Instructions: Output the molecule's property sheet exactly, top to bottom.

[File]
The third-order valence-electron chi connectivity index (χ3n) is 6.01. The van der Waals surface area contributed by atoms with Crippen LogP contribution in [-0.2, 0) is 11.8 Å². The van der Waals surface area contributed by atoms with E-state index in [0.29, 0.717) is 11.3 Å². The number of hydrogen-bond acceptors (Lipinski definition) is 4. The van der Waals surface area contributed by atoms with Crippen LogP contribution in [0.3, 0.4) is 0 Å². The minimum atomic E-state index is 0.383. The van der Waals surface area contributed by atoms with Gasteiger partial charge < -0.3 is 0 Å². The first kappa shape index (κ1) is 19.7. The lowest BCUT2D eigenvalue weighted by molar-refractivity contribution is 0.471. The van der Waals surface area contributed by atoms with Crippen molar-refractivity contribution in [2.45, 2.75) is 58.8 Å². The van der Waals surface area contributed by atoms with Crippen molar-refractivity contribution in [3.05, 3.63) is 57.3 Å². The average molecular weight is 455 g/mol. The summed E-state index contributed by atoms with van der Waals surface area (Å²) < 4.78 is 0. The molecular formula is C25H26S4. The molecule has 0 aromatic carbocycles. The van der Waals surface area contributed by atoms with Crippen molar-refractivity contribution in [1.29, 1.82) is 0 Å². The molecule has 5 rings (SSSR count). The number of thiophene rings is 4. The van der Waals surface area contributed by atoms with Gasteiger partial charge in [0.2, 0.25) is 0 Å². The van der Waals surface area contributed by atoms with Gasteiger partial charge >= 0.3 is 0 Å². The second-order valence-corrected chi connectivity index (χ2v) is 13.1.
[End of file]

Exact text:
The third-order valence-electron chi connectivity index (χ3n) is 6.01. The van der Waals surface area contributed by atoms with Crippen LogP contribution in [-0.2, 0) is 11.8 Å². The van der Waals surface area contributed by atoms with E-state index in [0.29, 0.717) is 11.3 Å². The number of hydrogen-bond acceptors (Lipinski definition) is 4. The van der Waals surface area contributed by atoms with Crippen LogP contribution in [0.3, 0.4) is 0 Å². The minimum atomic E-state index is 0.383. The van der Waals surface area contributed by atoms with Gasteiger partial charge < -0.3 is 0 Å². The first kappa shape index (κ1) is 19.7. The lowest BCUT2D eigenvalue weighted by molar-refractivity contribution is 0.471. The van der Waals surface area contributed by atoms with Crippen molar-refractivity contribution in [2.45, 2.75) is 58.8 Å². The van der Waals surface area contributed by atoms with Crippen molar-refractivity contribution in [3.05, 3.63) is 57.3 Å². The average molecular weight is 455 g/mol. The summed E-state index contributed by atoms with van der Waals surface area (Å²) < 4.78 is 0. The molecular formula is C25H26S4. The molecule has 0 aromatic carbocycles. The van der Waals surface area contributed by atoms with Crippen molar-refractivity contribution in [1.29, 1.82) is 0 Å². The molecule has 5 rings (SSSR count). The number of thiophene rings is 4. The van der Waals surface area contributed by atoms with Gasteiger partial charge in [0.2, 0.25) is 0 Å². The van der Waals surface area contributed by atoms with Gasteiger partial charge >= 0.3 is 0 Å². The second-order valence-corrected chi connectivity index (χ2v) is 13.1.